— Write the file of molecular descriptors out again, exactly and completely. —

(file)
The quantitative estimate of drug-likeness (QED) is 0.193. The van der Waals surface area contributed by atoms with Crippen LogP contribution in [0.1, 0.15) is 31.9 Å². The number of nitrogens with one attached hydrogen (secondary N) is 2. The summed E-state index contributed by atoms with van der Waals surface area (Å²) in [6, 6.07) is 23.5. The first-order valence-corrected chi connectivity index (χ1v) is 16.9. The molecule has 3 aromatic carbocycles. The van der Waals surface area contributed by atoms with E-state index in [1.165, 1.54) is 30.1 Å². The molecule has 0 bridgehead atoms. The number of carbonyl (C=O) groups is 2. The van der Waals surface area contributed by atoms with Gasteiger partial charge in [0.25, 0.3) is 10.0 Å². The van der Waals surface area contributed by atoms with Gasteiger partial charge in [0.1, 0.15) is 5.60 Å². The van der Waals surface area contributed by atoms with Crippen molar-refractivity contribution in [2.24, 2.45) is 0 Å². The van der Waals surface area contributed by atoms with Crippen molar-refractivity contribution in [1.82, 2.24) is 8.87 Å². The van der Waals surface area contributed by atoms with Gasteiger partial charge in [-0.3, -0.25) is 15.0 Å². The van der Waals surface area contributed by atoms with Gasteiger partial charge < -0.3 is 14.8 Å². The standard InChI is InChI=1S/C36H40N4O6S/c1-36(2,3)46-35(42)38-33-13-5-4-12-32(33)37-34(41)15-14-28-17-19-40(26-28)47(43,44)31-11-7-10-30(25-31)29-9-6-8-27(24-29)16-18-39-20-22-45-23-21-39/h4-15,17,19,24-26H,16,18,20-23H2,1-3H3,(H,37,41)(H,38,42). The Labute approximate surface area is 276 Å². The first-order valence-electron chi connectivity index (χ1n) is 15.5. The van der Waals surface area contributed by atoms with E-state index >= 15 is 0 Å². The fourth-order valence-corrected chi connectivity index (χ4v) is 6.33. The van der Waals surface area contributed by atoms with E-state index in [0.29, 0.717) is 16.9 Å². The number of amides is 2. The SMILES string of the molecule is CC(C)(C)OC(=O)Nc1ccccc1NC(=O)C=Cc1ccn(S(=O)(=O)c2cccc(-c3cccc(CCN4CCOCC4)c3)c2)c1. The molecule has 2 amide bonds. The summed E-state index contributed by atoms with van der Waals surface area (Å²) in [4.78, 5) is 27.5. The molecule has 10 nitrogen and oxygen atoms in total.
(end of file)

The quantitative estimate of drug-likeness (QED) is 0.193. The van der Waals surface area contributed by atoms with Crippen LogP contribution in [0.1, 0.15) is 31.9 Å². The number of nitrogens with one attached hydrogen (secondary N) is 2. The summed E-state index contributed by atoms with van der Waals surface area (Å²) in [6, 6.07) is 23.5. The first-order valence-corrected chi connectivity index (χ1v) is 16.9. The molecule has 3 aromatic carbocycles. The van der Waals surface area contributed by atoms with E-state index in [1.165, 1.54) is 30.1 Å². The molecule has 0 bridgehead atoms. The number of carbonyl (C=O) groups is 2. The van der Waals surface area contributed by atoms with Gasteiger partial charge in [0.25, 0.3) is 10.0 Å². The van der Waals surface area contributed by atoms with Gasteiger partial charge in [0.1, 0.15) is 5.60 Å². The van der Waals surface area contributed by atoms with Crippen molar-refractivity contribution in [2.24, 2.45) is 0 Å². The van der Waals surface area contributed by atoms with Crippen molar-refractivity contribution in [1.82, 2.24) is 8.87 Å². The van der Waals surface area contributed by atoms with Gasteiger partial charge in [-0.3, -0.25) is 15.0 Å². The van der Waals surface area contributed by atoms with Gasteiger partial charge < -0.3 is 14.8 Å². The standard InChI is InChI=1S/C36H40N4O6S/c1-36(2,3)46-35(42)38-33-13-5-4-12-32(33)37-34(41)15-14-28-17-19-40(26-28)47(43,44)31-11-7-10-30(25-31)29-9-6-8-27(24-29)16-18-39-20-22-45-23-21-39/h4-15,17,19,24-26H,16,18,20-23H2,1-3H3,(H,37,41)(H,38,42). The Labute approximate surface area is 276 Å². The first-order valence-electron chi connectivity index (χ1n) is 15.5. The van der Waals surface area contributed by atoms with E-state index >= 15 is 0 Å². The fourth-order valence-corrected chi connectivity index (χ4v) is 6.33. The van der Waals surface area contributed by atoms with E-state index in [0.29, 0.717) is 16.9 Å². The number of amides is 2. The SMILES string of the molecule is CC(C)(C)OC(=O)Nc1ccccc1NC(=O)C=Cc1ccn(S(=O)(=O)c2cccc(-c3cccc(CCN4CCOCC4)c3)c2)c1. The molecule has 2 amide bonds. The summed E-state index contributed by atoms with van der Waals surface area (Å²) in [4.78, 5) is 27.5. The molecule has 10 nitrogen and oxygen atoms in total.